One Year On, How’s The Iran Nuke Deal Doing?
The nuclear deal, signed in July 2015, has been a game changer for Iran.Yet implementing the deal, known as the Joint Comprehensive Plan of Action (JCPOA), has been rocky—at best.
The nuclear deal, signed in July 2015, has been a game changer for Iran.
A year later, the Islamic Republic is again a player on the international circuit. Top Iranian leaders have visited Europe, Asia, Africa and Latin America. Tehran has hosted a steady stream of heads of state or foreign ministers, many from the West, interested in upgrading relations. It even won some praise for “transparency measures which go beyond Iran’s obligations” from the International Atomic Energy Agency, the U.N. watchdog.
Yet implementing the deal, known as the Joint Comprehensive Plan of Action (JCPOA), has been rocky—at best.
The challenges are often based on disparate interpretations of what the deal requires, particularly in Tehran and Washington. Both capitals allege that the other is violating the spirit of the historic accord, one of the most important non-proliferation agreements in more than a quarter century.
Tehran contends that the United States is not doing enough to assure European banks and businesses they can now legally deal with Iran—without fear of U.S. penalties. “The United States needs to do way more. They have to send a message that doing business with Iran will not cost them,” Foreign Minister Mohammad Javad Zarif told The New Yorker in April 2016.
Washington counters that it has publicly condoned re-engagement, including talks with major European banks . Kerry met with nine executives from leading European banks in May. “European banks, as long as it’s not a designated entity, are absolutely free to open accounts for Iran, trade, exchange money, facilitate a legitimate business agreement, bankroll it, lend money,” he said.
Washington is also annoyed with Tehran over its ballistic missile tests, which are inconsistent with a U.N. resolution prohibiting “any activity related to ballistic missiles designed to be capable of delivering nuclear weapons.” Its tests have increased pressure in Washington for new sanctions on Iran.
The dispute over sanctions is just one obstacle to Iran’s interaction with the world. The Islamic Republic remains on the Financial Action Task Force’s list of countries linked to money laundering and financing terrorism.
The nuclear deal has also not helped to ease tensions between Iran and the region—or won Tehran new allies.
The Islamic Republic also needs to reform its financial sector to comply with international standards, the first step in winning foreign interaction, sales and investment. “It is time for a plan of action on the economy,” said David Lipton of the International Monetary Fund, during a 2016 visit to Tehran. “Your ultimate success depends on what you do at home.”
Secretary of State John Kerry and Iranian Foreign Minister Mohammad Javad Zarif have maintained the working relationship forged during the grueling 2013-2015 nuclear talks. The two have met at least nine times in the year since the deal was finalized. They have also communicated by telephone and reportedly by e-mail —a significant shift, even though Tehran and Washington still do not have formal relations, which ruptured in 1980.
“There’s no question that it opened up the opportunity for communication,” Kerry said, in June 2016, of the nuclear deal. The two envoys have expanded discussion to other hot topics in the Middle East.
At the same time, Tehran and Washington both face domestic opposition to further U.S.-Iran engagement. Supreme Leader Ayatollah Ali Khamenei has repeatedly warned over the past year that Washington is trying to infiltrate Iran. He has cautioned against cooperation on regional issues too.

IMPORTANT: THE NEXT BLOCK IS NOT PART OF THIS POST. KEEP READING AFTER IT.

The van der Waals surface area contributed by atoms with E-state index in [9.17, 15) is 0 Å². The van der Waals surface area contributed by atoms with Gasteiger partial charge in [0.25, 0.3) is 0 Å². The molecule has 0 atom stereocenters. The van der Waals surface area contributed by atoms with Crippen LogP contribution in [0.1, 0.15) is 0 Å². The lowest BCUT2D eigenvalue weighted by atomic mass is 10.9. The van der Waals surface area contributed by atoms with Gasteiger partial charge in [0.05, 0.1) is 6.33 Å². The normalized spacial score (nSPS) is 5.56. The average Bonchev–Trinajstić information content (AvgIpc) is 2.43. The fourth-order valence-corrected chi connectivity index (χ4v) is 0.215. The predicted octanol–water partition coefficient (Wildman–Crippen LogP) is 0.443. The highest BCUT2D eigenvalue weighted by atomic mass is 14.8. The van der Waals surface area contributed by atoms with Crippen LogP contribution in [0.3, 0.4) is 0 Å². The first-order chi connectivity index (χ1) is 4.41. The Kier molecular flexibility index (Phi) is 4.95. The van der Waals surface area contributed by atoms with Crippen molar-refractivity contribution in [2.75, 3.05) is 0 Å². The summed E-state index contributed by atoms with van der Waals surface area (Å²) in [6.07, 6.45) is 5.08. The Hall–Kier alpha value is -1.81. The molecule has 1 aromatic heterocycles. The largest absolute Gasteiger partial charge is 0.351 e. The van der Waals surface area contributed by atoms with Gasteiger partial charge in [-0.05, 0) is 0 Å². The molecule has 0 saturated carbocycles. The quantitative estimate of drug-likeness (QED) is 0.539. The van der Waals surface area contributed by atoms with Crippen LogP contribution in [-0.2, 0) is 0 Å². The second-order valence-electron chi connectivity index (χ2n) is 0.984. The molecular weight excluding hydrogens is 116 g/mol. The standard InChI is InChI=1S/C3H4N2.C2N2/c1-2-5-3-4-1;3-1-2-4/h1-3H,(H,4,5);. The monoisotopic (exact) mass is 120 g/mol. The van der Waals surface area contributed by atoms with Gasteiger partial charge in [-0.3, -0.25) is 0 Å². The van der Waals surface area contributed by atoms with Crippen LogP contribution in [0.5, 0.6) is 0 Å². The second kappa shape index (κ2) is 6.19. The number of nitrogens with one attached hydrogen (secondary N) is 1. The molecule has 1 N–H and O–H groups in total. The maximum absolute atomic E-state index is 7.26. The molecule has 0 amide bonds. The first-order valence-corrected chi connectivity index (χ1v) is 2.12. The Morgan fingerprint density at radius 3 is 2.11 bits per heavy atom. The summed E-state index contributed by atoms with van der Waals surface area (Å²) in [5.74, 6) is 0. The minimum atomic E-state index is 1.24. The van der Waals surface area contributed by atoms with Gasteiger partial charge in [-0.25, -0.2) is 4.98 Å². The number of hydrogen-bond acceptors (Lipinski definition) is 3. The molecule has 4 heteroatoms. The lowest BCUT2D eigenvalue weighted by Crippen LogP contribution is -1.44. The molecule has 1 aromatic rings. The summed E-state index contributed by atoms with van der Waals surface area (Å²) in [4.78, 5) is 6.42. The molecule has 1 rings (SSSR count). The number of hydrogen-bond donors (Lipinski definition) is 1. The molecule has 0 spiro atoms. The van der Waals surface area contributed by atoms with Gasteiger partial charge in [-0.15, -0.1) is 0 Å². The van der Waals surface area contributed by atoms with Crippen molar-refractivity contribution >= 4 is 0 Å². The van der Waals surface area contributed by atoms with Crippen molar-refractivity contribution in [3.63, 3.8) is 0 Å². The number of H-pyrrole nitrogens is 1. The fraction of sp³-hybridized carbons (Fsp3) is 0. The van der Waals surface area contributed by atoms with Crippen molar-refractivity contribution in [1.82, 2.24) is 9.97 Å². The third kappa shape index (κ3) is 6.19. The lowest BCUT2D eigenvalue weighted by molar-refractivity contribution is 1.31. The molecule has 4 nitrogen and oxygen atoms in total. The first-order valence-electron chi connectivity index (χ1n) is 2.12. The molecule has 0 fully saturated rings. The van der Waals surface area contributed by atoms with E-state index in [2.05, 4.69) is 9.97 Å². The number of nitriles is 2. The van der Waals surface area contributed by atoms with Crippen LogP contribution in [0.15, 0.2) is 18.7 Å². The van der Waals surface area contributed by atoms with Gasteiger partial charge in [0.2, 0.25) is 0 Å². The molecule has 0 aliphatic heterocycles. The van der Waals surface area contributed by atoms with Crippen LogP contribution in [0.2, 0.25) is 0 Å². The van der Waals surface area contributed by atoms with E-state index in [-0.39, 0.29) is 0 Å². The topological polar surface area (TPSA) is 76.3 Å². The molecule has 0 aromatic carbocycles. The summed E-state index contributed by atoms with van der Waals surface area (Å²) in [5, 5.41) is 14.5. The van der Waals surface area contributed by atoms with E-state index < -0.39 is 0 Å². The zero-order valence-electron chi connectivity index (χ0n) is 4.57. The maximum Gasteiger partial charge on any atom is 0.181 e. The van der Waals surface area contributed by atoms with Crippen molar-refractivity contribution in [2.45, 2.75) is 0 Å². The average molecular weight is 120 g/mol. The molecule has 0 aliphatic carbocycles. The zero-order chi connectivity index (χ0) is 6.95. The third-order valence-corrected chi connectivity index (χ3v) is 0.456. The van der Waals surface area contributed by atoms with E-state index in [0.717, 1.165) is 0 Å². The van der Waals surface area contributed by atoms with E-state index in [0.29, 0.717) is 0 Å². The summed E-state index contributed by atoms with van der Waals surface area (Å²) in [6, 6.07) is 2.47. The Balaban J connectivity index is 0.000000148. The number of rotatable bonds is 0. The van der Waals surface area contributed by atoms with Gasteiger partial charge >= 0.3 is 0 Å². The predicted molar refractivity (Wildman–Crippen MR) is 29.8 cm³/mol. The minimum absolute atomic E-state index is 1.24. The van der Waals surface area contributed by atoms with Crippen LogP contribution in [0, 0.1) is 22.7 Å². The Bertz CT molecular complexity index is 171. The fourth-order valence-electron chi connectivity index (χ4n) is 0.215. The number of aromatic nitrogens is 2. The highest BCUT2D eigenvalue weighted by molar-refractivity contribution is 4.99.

“Whoever trusts in the United States is committing a big mistake and will be hit with a slap by them,” he said in televised address last month. “First they enter with a smile and (soft) language but later in practice they will not do what they should do and will not keep their commitment.”
In turn, U.S. lawmakers have introduced (but not always passed) new legislation to penalize Iran for missile tests, support for terrorism and human rights abuses. Some legislation, such as the Iran Terror Finance Transparency Act, could interfere with the nuclear deal if passed with a veto-proof majority. The reauthorization of the Iran Sanctions Act, which expires at the end of 2016, would also be interpreted in Tehran as a sign of ill-will.
A thaw in relations has been further slowed by Iran’s human rights violations. Tehran’s reentry into the world community has not changed its practices at home.
In 2015, the Islamic Republic executed nearly 1,000 people, the highest number since 1989. Over the past year, political dissidents have been denied due process or imprisoned for vaguely-defined criminal charges, including “acting against national security,” according to human rights groups. Religious and ethnic minorities have faced discrimination.
Despite his own campaign promises, President Hassan Rouhani has done virtually nothing to improve the plight of women, who have lesser rights in marriage, divorce, inheritance and child custody—and also face harassment over their dress in public.
Artists and journalists have experienced censorship. Iran is also “a source, transit, and destination country for men, women, and children subjected to sex trafficking and forced labor,” the State Department reported in June.
A year later, the Islamic Republic is again a player on the international circuit.
The nuclear deal has opened the way for greater Iranian inclusion on regional affairs. In November 2015, Iran agreed to take part in a U.S.-backed initiative to launch Syrian peace talks. For decades, Tehran has provided strong political, financial and military support for the Assad dynasty, but it has shown a recent willingness to at least explore political solutions. Over the past year, Zarif has repeatedly said there are no military solutions to Syria’s five-year civil war.
In early 2016, Iran participated in meetings of the International Syria Support Group. In June 2016, Kerry and Zarif met in Oslo to discuss a wider ceasefire to facilitate dialogue about a political transition. “I do believe the conversation I had with Zarif indicates to me possibilities for how this could be achieved,” Kerry said.